48 horas en Marbella

Can’t help but feel a little (Lutheran) guilt about soaking up the sun here in Marbella. Some awful weather is currently making its way through southern Sweden. Either of us had ever been to Marbella before, so we decided earlier in the week, more or less on a whim, that it was time to see what all the fuss was about. Turned out that a client was going to be in town and wanted to schedule a meeting with me. Perfect timing.

We took a surprisingly comfortable coach from Málaga bus terminal about noon today and arrived just over 45 minutes later. For 48 hours we’ll be staying at a typical Spanish hotel (mucho marble) just a couple of blocks from the main beach promenade. While our room is best described as slightly better than humdrum, the view from the generously sized balcony is superb and overlooks a small public park. We can even see a sliver of the sea beyond the park’s treetops.

Not exactly shocked to hear so much Swedish and Danish being spoken in the cafés and restaurants down by the beach. Marbella has been popular for eons among the affluent. After more than a month in Costa del Sol, I totally get why so many Scandinavians love this part of the country. It’s about 11C degrees warmer here than in the warmest place of Sweden right now (Målilla/8C). Perhaps not quite t-shirt weather. But not far off. Though I didn’t recognize her myself, Charlotte noted how a Swedish celeb named Charlotte Perrelli walked past us during our 10k stroll along the Mediterranean this afternoon. Apparently, she lives nearby in a humongous hillside house.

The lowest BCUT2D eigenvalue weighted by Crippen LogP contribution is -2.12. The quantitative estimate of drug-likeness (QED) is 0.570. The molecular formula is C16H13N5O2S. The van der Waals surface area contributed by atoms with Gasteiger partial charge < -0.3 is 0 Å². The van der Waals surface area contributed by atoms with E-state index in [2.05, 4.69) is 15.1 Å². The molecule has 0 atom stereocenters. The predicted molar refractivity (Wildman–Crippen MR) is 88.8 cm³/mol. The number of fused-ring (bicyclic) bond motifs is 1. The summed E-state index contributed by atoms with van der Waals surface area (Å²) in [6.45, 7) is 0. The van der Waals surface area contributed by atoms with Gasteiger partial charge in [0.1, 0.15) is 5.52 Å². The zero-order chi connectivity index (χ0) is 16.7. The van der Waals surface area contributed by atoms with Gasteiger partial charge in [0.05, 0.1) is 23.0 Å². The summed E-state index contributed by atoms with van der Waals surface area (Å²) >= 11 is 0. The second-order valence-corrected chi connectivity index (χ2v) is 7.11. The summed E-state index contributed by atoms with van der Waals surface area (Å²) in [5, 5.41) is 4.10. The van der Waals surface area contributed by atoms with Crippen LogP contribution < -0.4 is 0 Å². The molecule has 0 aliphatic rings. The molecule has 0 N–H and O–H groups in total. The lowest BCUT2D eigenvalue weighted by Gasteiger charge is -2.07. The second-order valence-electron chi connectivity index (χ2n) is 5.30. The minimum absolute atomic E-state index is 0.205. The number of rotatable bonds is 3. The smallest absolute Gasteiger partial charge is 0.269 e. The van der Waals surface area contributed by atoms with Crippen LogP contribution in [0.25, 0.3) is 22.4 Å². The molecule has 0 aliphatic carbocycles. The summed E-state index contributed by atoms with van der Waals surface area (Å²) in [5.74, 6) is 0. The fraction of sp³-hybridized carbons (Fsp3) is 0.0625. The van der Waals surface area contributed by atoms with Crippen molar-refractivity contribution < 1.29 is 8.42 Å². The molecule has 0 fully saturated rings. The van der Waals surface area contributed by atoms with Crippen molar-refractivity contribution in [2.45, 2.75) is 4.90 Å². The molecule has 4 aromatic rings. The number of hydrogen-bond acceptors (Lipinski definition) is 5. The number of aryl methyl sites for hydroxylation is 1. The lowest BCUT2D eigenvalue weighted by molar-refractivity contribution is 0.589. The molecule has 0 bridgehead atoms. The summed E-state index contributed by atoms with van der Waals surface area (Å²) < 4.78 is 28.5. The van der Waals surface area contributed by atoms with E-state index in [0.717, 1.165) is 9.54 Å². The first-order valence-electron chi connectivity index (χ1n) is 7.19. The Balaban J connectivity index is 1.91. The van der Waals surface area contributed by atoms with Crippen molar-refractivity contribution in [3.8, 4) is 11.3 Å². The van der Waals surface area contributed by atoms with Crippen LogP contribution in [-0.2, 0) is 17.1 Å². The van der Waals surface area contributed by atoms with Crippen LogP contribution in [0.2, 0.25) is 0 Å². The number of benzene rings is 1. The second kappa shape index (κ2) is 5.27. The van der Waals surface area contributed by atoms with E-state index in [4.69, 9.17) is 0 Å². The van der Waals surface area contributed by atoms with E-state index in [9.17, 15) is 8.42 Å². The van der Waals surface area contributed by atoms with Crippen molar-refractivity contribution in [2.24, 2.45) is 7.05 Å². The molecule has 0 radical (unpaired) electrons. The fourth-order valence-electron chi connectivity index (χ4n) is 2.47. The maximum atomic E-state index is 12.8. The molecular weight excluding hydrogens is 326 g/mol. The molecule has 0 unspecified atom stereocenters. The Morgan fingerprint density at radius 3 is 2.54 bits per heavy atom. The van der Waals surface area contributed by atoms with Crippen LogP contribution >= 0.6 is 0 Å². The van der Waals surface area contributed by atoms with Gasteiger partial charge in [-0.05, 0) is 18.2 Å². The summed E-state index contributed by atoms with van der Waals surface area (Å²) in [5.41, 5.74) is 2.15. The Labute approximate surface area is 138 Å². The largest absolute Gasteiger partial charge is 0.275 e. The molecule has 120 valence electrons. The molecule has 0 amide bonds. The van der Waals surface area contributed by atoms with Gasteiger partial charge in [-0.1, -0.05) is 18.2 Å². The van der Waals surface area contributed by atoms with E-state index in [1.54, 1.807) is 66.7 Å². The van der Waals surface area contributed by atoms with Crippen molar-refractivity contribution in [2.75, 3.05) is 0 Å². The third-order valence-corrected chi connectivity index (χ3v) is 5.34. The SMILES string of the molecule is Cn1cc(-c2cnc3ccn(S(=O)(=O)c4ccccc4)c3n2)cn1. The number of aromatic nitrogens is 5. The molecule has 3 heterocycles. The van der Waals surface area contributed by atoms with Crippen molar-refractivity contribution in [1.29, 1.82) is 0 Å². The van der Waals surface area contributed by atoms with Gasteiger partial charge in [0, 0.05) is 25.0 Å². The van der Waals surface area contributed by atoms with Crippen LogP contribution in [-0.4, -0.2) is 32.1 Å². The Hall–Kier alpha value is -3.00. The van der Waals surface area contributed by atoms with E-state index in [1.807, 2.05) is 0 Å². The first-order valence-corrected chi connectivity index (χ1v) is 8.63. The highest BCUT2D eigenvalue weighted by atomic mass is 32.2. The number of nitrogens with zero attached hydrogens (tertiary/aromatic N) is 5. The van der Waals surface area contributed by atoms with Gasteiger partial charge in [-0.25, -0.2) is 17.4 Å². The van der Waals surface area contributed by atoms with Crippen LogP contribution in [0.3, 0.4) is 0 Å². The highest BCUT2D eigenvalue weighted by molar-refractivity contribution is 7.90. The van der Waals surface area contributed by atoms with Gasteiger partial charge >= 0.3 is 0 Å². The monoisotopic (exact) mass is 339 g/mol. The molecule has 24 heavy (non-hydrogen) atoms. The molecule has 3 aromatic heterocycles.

The further south you walk along the coast here, when the pavement gives way to a sienna colored dirt road, way past the sprawling holiday resorts and ugly, beige high rises, the more beautiful it gets. Clusters of tall pines, batches of short palm trees, dense bougainvilleas bushes and aloe vera plants in between chalk-white villas in classic Spanish architectural style. Very picturesque, indeed.

Marbella is perhaps fancy-pantsy, but like almost everywhere else I’ve been to in Spain thus far, it’s an astonishing mixed bag of highs and lows here too. I wonder if modern Spain has actually ever had a profession called urban planners or if the public officials granting building permits and development licenses just hand them out haphazardly, without much thought or review. Or, is it nepotism at play here. Muy posiblemente.

Increasingly, I find that it’s the old stuff, the old stone houses, ancient streets and plazas with decades and centuries of layered patina, that entice and inspire me. Our hotel is actually smacked in the middle of Marbella’s old town. I hope to be able to explore it more thoroughly tomorrow afternoon.

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